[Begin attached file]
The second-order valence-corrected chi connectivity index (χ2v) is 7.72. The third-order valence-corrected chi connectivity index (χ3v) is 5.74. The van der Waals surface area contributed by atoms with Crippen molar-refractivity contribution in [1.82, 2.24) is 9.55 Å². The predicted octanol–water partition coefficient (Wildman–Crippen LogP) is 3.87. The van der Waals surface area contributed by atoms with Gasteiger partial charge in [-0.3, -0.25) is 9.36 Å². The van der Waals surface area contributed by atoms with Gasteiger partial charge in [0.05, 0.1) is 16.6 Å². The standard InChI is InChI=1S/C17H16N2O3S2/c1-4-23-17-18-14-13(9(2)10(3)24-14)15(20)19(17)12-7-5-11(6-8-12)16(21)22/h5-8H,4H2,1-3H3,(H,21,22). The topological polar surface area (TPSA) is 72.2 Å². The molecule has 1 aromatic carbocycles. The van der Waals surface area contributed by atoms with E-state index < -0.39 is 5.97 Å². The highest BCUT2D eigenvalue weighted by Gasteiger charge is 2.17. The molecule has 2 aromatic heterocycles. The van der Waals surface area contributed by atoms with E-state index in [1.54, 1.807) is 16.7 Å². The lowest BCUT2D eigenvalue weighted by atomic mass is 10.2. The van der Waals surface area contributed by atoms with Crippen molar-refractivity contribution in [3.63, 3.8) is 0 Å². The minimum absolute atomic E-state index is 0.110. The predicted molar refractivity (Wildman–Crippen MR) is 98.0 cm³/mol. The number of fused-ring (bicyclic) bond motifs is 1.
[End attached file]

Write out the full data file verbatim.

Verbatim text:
The second-order valence-corrected chi connectivity index (χ2v) is 7.72. The third-order valence-corrected chi connectivity index (χ3v) is 5.74. The van der Waals surface area contributed by atoms with Crippen molar-refractivity contribution in [1.82, 2.24) is 9.55 Å². The predicted octanol–water partition coefficient (Wildman–Crippen LogP) is 3.87. The van der Waals surface area contributed by atoms with Gasteiger partial charge in [-0.3, -0.25) is 9.36 Å². The van der Waals surface area contributed by atoms with Gasteiger partial charge in [0.05, 0.1) is 16.6 Å². The standard InChI is InChI=1S/C17H16N2O3S2/c1-4-23-17-18-14-13(9(2)10(3)24-14)15(20)19(17)12-7-5-11(6-8-12)16(21)22/h5-8H,4H2,1-3H3,(H,21,22). The topological polar surface area (TPSA) is 72.2 Å². The molecule has 1 aromatic carbocycles. The van der Waals surface area contributed by atoms with E-state index < -0.39 is 5.97 Å². The highest BCUT2D eigenvalue weighted by Gasteiger charge is 2.17. The molecule has 2 aromatic heterocycles. The van der Waals surface area contributed by atoms with E-state index in [1.54, 1.807) is 16.7 Å². The lowest BCUT2D eigenvalue weighted by atomic mass is 10.2. The van der Waals surface area contributed by atoms with Crippen molar-refractivity contribution in [3.63, 3.8) is 0 Å². The minimum absolute atomic E-state index is 0.110. The predicted molar refractivity (Wildman–Crippen MR) is 98.0 cm³/mol. The number of fused-ring (bicyclic) bond motifs is 1.